- The potential problems that would be imposed on our community by additional development have been thoroughly researched and documented, and presented to County officials in a way that may have impacted their understanding of the situation. At a minimum, they can now better identify the issues and problems that concern our surrounding communities.
6. The establishment of connections with DeKalb County.
- Open lines of communication were created with DeKalb County leadership, enabling the community to make them aware of the problems that any development would impose (and specifically what the impact of rezoning would be).
- Established extensive connections with other County, State, and Federal agencies.
7. The understanding we now have of the developer’s unexpected change of position – first asking for Deferral and later asking for a Withdrawal of their rezoning application – is that this change was not solely a result of our efforts.
- The decision by the developers to change their request at the Nov. 18 meeting from asking for a “Deferral” to formally “Withdrawing” their application for rezoning (on their own, without any signals from the County that it was likely to object to the specific land use) was not shared with us in advance of the Board of Commissioners meeting.
- This decision was impacted by residents’ concerns, but was mainly made either due (a) to the County’s inability/unwillingness to legally subsidize the developer, or (b) as a planned element of their negotiating strategy, which may suggest the possibility of alternative strategies being brought forth from them in the future.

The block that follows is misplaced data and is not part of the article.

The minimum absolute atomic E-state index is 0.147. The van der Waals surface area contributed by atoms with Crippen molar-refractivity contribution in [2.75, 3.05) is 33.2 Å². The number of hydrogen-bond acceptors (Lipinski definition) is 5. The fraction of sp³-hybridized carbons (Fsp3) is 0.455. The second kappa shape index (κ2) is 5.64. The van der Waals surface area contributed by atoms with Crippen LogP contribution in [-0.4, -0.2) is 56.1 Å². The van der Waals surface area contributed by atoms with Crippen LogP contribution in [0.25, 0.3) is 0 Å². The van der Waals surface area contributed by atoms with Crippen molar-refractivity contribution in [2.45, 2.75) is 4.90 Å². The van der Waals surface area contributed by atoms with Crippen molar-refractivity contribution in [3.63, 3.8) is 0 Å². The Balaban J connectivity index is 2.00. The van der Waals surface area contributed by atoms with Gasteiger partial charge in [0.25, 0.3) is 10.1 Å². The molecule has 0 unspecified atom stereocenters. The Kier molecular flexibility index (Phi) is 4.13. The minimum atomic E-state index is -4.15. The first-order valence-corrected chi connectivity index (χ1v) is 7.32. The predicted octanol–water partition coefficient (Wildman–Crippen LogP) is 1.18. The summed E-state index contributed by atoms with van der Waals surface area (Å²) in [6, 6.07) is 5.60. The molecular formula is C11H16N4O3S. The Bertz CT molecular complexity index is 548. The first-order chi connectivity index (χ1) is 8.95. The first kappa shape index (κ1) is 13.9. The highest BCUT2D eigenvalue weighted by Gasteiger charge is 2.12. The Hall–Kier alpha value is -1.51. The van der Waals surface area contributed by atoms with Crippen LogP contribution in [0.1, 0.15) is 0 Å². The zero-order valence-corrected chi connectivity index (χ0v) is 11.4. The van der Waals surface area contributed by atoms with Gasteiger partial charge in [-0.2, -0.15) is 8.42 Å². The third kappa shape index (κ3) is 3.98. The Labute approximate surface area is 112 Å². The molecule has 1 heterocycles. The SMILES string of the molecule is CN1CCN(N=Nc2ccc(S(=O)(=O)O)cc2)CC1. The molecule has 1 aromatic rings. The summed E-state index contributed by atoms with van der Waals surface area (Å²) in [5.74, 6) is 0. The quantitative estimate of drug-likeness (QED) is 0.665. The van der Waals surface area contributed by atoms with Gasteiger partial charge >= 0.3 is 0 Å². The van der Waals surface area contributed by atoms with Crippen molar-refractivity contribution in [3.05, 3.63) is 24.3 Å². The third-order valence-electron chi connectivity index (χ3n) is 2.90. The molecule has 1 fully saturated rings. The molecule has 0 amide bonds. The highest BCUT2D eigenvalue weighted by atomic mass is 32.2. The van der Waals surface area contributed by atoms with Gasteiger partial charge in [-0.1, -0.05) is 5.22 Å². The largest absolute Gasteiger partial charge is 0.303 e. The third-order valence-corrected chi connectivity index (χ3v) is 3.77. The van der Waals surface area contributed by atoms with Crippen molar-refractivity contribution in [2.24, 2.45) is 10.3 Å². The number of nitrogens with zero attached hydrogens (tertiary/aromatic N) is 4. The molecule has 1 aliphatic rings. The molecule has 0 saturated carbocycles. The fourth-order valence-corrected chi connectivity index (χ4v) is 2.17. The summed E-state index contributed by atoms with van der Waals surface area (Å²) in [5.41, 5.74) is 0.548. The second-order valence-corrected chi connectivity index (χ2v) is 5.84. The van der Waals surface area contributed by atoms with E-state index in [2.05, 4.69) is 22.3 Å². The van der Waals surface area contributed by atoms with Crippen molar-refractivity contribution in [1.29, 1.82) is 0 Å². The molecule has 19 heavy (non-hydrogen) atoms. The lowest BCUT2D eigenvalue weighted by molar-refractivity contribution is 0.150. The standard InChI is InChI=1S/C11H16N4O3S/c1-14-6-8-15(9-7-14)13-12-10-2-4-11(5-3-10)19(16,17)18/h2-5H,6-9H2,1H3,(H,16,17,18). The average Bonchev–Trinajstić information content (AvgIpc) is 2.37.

8. The contracting with one of the best qualified zoning and permitting lawyers in DeKalb County,
- He is an expert in this type of transaction, hired to guide us through every move in the complex permitting process and the appeals making sure our needs are taken into account and the community has a strong voice.
- He will now play a pivotal role in advising BCFA in our legal options to protect the residents and reduce and/or limit residential development.
- He is conducting a similar role on behalf of the Druid Hills neighborhood opposing residential development in their area.
9. The identification of alternatives to development and potential funding.
- Alternative approaches to achieve the “highest and best use” of this valuable property continue to be developed, including sources of possible funding for any potential future transaction that might take place in that regard.
10. The solid proof that we are stronger together.